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  5. "Multi iuvenes sunt in Americ…

"Multi iuvenes sunt in America."

Translation:Many young men are in America.

August 28, 2019


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'Mulți tineri sunt în America' in Romanian.


"Muchos jóvenes hay en América" in Spanish.


"Beaucoup de jeunes hommes sont en Amérique" in French


These questions sound a bit weird: Many young men are in america and many states are in america.

Many states are everywhere but the intended question seems to be: There are many states in America or there are many young men in America. Many young men are in America sounds as if you were in Norway, looking around and seeing only young women (not a bad concept by the way). Then someone would explain this by saying "many young men are in America". However i don't think that this was the intention


why 'multi' and not 'multae'?


iuvenes, masculine here.

Multi is the masculine plural, nominative.
Multae is the feminine plural.


Thanks for this, I must have missed (or had forgotten) this.


How do you know this? Does it say anywhere which words are feminine and which masculine?


In Duolingo, you have to work it out through trial and error, or you can look it up in Latin grammar tables (or you can follow the links users sometimes post in the forums to explain specific concepts).


In the Tips at the beginning of the Places segment, there is a chart of vocabulary with the endings noted under additional information. Remembering all this though, does seem like you have to work it out by trial and error.


Trial and error seems to be an effective way to learn a language. I would think that's the whole idea behind immersion courses, which are considered to be a good way to do it. It's easier when you don't have to be afraid to get it wrong, until you're getting it right.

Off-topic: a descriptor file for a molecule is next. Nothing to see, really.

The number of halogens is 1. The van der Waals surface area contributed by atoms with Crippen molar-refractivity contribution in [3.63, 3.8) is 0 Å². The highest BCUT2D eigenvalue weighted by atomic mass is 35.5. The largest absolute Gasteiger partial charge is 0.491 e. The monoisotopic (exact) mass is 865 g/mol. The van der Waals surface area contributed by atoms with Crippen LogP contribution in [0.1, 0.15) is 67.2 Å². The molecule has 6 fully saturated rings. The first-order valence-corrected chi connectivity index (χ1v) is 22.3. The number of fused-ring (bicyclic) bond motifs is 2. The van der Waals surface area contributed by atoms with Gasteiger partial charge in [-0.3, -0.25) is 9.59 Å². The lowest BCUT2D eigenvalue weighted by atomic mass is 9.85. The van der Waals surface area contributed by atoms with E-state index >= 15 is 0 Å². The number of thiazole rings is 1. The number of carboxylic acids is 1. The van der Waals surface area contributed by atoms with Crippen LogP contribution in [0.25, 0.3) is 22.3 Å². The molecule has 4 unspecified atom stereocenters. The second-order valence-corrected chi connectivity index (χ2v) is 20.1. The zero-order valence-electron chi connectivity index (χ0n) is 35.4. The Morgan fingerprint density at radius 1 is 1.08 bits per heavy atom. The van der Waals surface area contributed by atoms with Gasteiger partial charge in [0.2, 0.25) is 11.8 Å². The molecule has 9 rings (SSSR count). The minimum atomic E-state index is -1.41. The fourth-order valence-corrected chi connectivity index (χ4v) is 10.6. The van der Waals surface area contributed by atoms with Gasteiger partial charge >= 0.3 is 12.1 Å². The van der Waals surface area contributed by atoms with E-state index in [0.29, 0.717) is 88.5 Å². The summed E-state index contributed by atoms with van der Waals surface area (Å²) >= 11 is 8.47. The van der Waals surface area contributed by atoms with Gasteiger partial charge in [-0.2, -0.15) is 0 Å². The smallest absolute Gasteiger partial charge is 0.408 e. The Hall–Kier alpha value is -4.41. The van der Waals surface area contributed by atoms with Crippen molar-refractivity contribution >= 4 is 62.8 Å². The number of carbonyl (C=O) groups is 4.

Thanks even though I'm not the one who asked :)


Thanks for your explanation


Multi is masculine plural and multae feminine plural


I could be wrong, but I believe that "multae" is to plural female as "multi" is to plural male, in accordance with "mei/meae" or other words


Muchos jóvenes están en América


In old French: Moult jeunes sont en Amérique.
Modern French: Une multitude de jeunes sont en Amérique.


Anyone know when the course graduates from beta?


There are tons of work and improvements before that.


How about this: ”There are many young men/people in America.”


Would many young women are in america be acceptable?


Actually, yes it would. Iuvenis is a "common of two" word, essentially meaning that it can be feminine or masculine.


Hope this helps!


Does " sunt " is equivalent to French " sont " ?


Should the SOV for audio questions, despite them soeaking in SVO, be allowed as correct?

I stick by SOV just to keep trained, so I said "Quot urbes in America sunt", but that was wrong in favour of "...sunt in America"


No, for audio questions, you must write the exact sentence spoken. The system does not allow for variation on this, since it's a listening exercise.


"Iuvenis" -- I always translated this as youth.


I am just a very old hillbilly struggling along. The familiar places provide an anchor for me.


"There are many young men in America"


Would the following sentence also be correct: Multi iuvenes in America sunt. (And yes, I do know that's not the sentence spoken here. ;-) I'm rather curious as to the grammar, i.e. possible variations of this sentence.)


Yes, it would not only be correct, but also tends to be a more common mode of speaking in the original Latin, the verb in which typically defaults to the end of the sentence. I think the reason that DL is phrasing the sentence this way is to make it more intuitive for native English speakers. In the classic curricula with which I have had experience (I have been exposed to three), they say that the word order is quite flexible, but the verb usually goes at the end (you see this a lot in books like Caesar's Gallic Wars).